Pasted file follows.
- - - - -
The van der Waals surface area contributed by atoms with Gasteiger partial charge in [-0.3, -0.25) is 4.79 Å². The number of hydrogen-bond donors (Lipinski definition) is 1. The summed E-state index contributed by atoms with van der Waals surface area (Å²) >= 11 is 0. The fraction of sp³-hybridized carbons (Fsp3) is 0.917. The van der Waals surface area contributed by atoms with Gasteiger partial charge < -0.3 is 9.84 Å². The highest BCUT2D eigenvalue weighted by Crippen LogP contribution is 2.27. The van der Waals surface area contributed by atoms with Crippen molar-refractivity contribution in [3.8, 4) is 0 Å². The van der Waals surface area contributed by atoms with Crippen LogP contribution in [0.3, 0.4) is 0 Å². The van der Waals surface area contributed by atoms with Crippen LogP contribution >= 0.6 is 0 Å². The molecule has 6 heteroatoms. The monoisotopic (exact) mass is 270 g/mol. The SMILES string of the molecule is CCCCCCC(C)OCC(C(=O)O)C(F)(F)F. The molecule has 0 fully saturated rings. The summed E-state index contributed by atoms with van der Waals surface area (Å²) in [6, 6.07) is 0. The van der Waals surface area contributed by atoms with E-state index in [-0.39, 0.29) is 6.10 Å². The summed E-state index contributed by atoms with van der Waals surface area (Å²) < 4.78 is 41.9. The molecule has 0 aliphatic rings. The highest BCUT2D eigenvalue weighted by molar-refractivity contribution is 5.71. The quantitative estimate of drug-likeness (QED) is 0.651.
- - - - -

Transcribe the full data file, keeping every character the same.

The van der Waals surface area contributed by atoms with Gasteiger partial charge in [-0.3, -0.25) is 4.79 Å². The number of hydrogen-bond donors (Lipinski definition) is 1. The summed E-state index contributed by atoms with van der Waals surface area (Å²) >= 11 is 0. The fraction of sp³-hybridized carbons (Fsp3) is 0.917. The van der Waals surface area contributed by atoms with Gasteiger partial charge < -0.3 is 9.84 Å². The highest BCUT2D eigenvalue weighted by Crippen LogP contribution is 2.27. The van der Waals surface area contributed by atoms with Crippen molar-refractivity contribution in [3.8, 4) is 0 Å². The van der Waals surface area contributed by atoms with Crippen LogP contribution in [0.3, 0.4) is 0 Å². The van der Waals surface area contributed by atoms with Crippen LogP contribution >= 0.6 is 0 Å². The molecule has 6 heteroatoms. The monoisotopic (exact) mass is 270 g/mol. The SMILES string of the molecule is CCCCCCC(C)OCC(C(=O)O)C(F)(F)F. The molecule has 0 fully saturated rings. The summed E-state index contributed by atoms with van der Waals surface area (Å²) in [6, 6.07) is 0. The van der Waals surface area contributed by atoms with E-state index in [-0.39, 0.29) is 6.10 Å². The summed E-state index contributed by atoms with van der Waals surface area (Å²) < 4.78 is 41.9. The molecule has 0 aliphatic rings. The highest BCUT2D eigenvalue weighted by molar-refractivity contribution is 5.71. The quantitative estimate of drug-likeness (QED) is 0.651.